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Microplastics in Our Reef Ecosystems


There is a plastic paradox that scientists have studied for decades. Billions of tons of plastic are being dumped into the ocean each year, yet water quality reports lower concentrations coming out than what is going in [1]. Recent studies believe coral reefs to be sinks storing a large portion of this litter- microplastics [2].

Microplastics are plastic filaments less than 5mm in size. They are the result of decaying plastic in the ocean through photodegradation. The small size of these plastics makes them commonly mistaken for food for marine organisms, though they may also bind to coral structures through surface adhesion. This integration of microplastics into marine life causes circular adverse effects in the food chain, threatening the growth and health of marine organisms. However, continued research is working to reduce microplastic concentrations in the ocean to protect 25 percent of the world’s biodiversity inhabiting coral reefs [3].

Microplastic contents found in ocean [4]

Plastic waste is reportedly entering the ocean at a rate of 11 million metric tons per year and could expand to about 30 metric tons over the next 20 years. Ocean-wide research sheds light on how these microplastics are formed and distributed throughout our marine habitats. The impacts of microplastic distribution specifically on our reef ecosystems are still being explored through research unique to its own environment. Many possible solutions to plastics' effects on reefs are being tested and heard about through experimental research papers in relation to the removal of the microplastics and rehabilitation of reefs with new strategies and technologies.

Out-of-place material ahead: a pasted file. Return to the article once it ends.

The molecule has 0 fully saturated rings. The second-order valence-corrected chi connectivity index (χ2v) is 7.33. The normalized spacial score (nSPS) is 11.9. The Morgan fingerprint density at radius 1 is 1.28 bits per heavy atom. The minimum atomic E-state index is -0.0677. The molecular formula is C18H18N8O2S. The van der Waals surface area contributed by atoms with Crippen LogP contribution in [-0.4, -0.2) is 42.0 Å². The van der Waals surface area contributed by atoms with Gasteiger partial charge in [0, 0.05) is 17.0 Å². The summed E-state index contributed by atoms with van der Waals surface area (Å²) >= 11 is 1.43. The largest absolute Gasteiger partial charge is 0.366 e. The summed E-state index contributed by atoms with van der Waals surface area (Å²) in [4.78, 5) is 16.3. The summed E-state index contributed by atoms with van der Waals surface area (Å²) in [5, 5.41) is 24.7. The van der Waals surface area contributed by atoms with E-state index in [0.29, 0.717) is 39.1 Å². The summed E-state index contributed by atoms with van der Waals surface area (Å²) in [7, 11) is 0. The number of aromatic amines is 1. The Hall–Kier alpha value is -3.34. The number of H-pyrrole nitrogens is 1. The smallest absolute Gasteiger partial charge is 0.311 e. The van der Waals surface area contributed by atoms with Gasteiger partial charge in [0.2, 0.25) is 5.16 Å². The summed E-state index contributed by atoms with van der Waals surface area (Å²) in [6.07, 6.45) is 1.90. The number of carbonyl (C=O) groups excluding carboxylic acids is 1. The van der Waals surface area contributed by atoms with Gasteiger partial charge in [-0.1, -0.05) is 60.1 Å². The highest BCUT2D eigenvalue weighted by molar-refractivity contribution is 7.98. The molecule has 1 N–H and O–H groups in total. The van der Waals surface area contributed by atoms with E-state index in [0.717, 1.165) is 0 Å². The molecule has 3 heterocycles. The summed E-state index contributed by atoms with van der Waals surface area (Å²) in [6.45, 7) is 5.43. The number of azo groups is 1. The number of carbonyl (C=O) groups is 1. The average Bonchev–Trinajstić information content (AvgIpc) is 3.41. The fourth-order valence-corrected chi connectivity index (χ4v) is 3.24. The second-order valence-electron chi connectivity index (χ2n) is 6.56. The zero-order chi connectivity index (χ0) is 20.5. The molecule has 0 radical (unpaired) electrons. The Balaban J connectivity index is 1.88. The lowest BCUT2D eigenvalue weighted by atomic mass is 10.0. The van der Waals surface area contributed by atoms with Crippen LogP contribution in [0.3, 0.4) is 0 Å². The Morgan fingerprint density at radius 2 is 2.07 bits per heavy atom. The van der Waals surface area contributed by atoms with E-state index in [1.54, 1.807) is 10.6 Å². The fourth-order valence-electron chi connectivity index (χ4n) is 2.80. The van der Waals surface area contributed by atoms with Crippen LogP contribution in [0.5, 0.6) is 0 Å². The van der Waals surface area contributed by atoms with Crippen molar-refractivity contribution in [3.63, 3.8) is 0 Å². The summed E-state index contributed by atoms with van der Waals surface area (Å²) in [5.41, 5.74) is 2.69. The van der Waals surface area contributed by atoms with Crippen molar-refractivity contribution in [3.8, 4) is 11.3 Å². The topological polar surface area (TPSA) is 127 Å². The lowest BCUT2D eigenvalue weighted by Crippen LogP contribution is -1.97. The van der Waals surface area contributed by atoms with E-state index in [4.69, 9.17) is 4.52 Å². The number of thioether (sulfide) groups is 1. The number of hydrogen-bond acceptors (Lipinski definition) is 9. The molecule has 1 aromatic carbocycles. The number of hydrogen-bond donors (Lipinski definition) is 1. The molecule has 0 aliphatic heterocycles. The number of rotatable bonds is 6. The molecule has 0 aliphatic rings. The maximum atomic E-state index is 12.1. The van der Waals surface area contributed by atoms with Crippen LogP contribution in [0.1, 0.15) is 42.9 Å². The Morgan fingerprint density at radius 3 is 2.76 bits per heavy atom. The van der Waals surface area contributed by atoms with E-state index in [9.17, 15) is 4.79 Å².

Classifications of microplastics

Microplastics can be classified as one of two different types: primary and secondary. The primary microplastic description includes extremely small synthetic polymers derived by scientists and engineers. These polymers come from activities like sandblasting, the fabrication of synthetic clothes, and product maintenance. This classification also includes microbeads typically found in cosmetic products. Secondary microplastics are different forms of fragmented pieces of macro-plastics originating from environmental processes like photodegradation, hydrolysis, biodegradation, and thermo-oxidative degradation.

Manufacturing processes as a main source of microplastics [5]

Main sources of microplastics

Plastic pollutants find their way into our oceans through several anthropogenic activities stemming from how they were formed. Domestic runoff powered by water flow from households, public facilities, and businesses is one of the simplest modes of transportation for these polymers that most of us are closest connected to. When cosmetics and other hygiene products which throughout their production have acquired microplastics, are rinsed off they enter our water system flowing out to the oceans or cycling through other product production and human consumption. Runoff carries microbeads and many fragments of large plastic trash from items properly or improperly disposed of.

Industrial plastic manufacturing fragmentation is a second large source introducing plastic in the form of pellets and resin powders from air blasting. Not only is there product waste due to inefficient manufacturing systems, but there is also waste in the form of simple degradation of material throughout the fabrication of the product.

Netherland fishery boats [6]

Coastal fishing practices and aqua tourism source our marine microplastics from gear and single-use packaging for transporting goods and tools on boating trips which accumulate littered and forgotten. Across runoff, manufacturing, and marine activities the plastics collected are in varied shapes and sizes and stages of becoming microplastic if not already one. Due to the varying state, they settle in different areas throughout our oceans from juvenile habitats to reefs, open ocean, and deep-sea sectors.